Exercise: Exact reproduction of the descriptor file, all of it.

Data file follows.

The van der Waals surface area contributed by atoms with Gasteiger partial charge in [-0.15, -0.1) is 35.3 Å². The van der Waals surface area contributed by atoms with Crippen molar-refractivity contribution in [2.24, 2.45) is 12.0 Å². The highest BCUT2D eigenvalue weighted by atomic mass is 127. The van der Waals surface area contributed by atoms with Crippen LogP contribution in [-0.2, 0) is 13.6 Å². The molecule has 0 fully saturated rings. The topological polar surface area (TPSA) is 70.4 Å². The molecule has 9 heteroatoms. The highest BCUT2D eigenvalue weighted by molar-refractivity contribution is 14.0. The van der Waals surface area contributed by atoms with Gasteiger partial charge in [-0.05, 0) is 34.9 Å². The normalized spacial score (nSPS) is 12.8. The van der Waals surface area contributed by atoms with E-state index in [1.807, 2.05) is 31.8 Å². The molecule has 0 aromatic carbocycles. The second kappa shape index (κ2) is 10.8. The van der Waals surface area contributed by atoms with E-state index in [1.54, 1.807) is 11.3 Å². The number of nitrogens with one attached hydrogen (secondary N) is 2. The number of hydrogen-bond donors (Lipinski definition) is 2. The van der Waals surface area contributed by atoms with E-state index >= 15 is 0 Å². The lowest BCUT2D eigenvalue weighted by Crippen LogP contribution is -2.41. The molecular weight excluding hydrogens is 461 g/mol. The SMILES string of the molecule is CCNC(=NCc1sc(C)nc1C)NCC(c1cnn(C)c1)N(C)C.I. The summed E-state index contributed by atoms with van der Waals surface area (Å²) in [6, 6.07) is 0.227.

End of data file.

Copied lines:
The van der Waals surface area contributed by atoms with Gasteiger partial charge in [-0.15, -0.1) is 35.3 Å². The van der Waals surface area contributed by atoms with Crippen molar-refractivity contribution in [2.24, 2.45) is 12.0 Å². The highest BCUT2D eigenvalue weighted by atomic mass is 127. The van der Waals surface area contributed by atoms with Crippen LogP contribution in [-0.2, 0) is 13.6 Å². The molecule has 0 fully saturated rings. The topological polar surface area (TPSA) is 70.4 Å². The molecule has 9 heteroatoms. The highest BCUT2D eigenvalue weighted by molar-refractivity contribution is 14.0. The van der Waals surface area contributed by atoms with Gasteiger partial charge in [-0.05, 0) is 34.9 Å². The normalized spacial score (nSPS) is 12.8. The van der Waals surface area contributed by atoms with E-state index in [1.807, 2.05) is 31.8 Å². The molecule has 0 aromatic carbocycles. The second kappa shape index (κ2) is 10.8. The van der Waals surface area contributed by atoms with E-state index in [1.54, 1.807) is 11.3 Å². The number of nitrogens with one attached hydrogen (secondary N) is 2. The number of hydrogen-bond donors (Lipinski definition) is 2. The van der Waals surface area contributed by atoms with E-state index >= 15 is 0 Å². The lowest BCUT2D eigenvalue weighted by Crippen LogP contribution is -2.41. The molecular weight excluding hydrogens is 461 g/mol. The SMILES string of the molecule is CCNC(=NCc1sc(C)nc1C)NCC(c1cnn(C)c1)N(C)C.I. The summed E-state index contributed by atoms with van der Waals surface area (Å²) in [6, 6.07) is 0.227.